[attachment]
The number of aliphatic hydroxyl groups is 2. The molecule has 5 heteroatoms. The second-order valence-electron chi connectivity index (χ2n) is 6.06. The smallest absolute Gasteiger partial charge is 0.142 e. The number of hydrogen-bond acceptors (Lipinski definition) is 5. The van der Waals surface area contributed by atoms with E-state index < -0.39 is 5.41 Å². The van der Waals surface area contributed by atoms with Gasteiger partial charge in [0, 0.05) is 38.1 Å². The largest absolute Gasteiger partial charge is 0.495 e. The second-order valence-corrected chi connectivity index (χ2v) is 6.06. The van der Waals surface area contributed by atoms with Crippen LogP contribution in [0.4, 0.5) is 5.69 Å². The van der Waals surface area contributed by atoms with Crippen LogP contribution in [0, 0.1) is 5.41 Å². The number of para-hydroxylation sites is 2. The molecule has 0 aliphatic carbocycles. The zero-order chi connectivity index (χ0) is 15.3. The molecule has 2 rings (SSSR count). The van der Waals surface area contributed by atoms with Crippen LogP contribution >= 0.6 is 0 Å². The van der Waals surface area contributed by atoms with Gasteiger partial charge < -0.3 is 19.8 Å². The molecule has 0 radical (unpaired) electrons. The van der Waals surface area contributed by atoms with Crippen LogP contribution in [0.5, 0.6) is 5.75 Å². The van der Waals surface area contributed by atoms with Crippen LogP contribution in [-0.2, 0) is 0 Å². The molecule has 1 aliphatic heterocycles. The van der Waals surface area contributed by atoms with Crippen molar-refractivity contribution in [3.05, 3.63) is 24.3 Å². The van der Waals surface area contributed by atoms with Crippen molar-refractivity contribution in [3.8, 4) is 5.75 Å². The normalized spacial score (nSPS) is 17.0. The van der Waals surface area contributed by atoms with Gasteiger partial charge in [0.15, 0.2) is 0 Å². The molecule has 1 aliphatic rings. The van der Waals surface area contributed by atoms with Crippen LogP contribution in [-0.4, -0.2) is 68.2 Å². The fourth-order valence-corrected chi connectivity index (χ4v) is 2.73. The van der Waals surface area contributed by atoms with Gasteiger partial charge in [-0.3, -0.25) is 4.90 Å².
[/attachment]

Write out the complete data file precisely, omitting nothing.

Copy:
The number of aliphatic hydroxyl groups is 2. The molecule has 5 heteroatoms. The second-order valence-electron chi connectivity index (χ2n) is 6.06. The smallest absolute Gasteiger partial charge is 0.142 e. The number of hydrogen-bond acceptors (Lipinski definition) is 5. The van der Waals surface area contributed by atoms with E-state index < -0.39 is 5.41 Å². The van der Waals surface area contributed by atoms with Gasteiger partial charge in [0, 0.05) is 38.1 Å². The largest absolute Gasteiger partial charge is 0.495 e. The second-order valence-corrected chi connectivity index (χ2v) is 6.06. The van der Waals surface area contributed by atoms with Crippen LogP contribution in [0.4, 0.5) is 5.69 Å². The van der Waals surface area contributed by atoms with Crippen LogP contribution in [0, 0.1) is 5.41 Å². The number of para-hydroxylation sites is 2. The molecule has 0 aliphatic carbocycles. The zero-order chi connectivity index (χ0) is 15.3. The molecule has 2 rings (SSSR count). The van der Waals surface area contributed by atoms with Crippen LogP contribution >= 0.6 is 0 Å². The van der Waals surface area contributed by atoms with Gasteiger partial charge < -0.3 is 19.8 Å². The molecule has 0 radical (unpaired) electrons. The van der Waals surface area contributed by atoms with Crippen LogP contribution in [0.5, 0.6) is 5.75 Å². The van der Waals surface area contributed by atoms with Crippen LogP contribution in [-0.2, 0) is 0 Å². The molecule has 1 aliphatic heterocycles. The van der Waals surface area contributed by atoms with Crippen molar-refractivity contribution in [3.05, 3.63) is 24.3 Å². The van der Waals surface area contributed by atoms with Crippen molar-refractivity contribution in [3.8, 4) is 5.75 Å². The normalized spacial score (nSPS) is 17.0. The van der Waals surface area contributed by atoms with Gasteiger partial charge in [0.15, 0.2) is 0 Å². The molecule has 1 aliphatic rings. The van der Waals surface area contributed by atoms with Crippen LogP contribution in [-0.4, -0.2) is 68.2 Å². The fourth-order valence-corrected chi connectivity index (χ4v) is 2.73. The van der Waals surface area contributed by atoms with Gasteiger partial charge in [-0.3, -0.25) is 4.90 Å².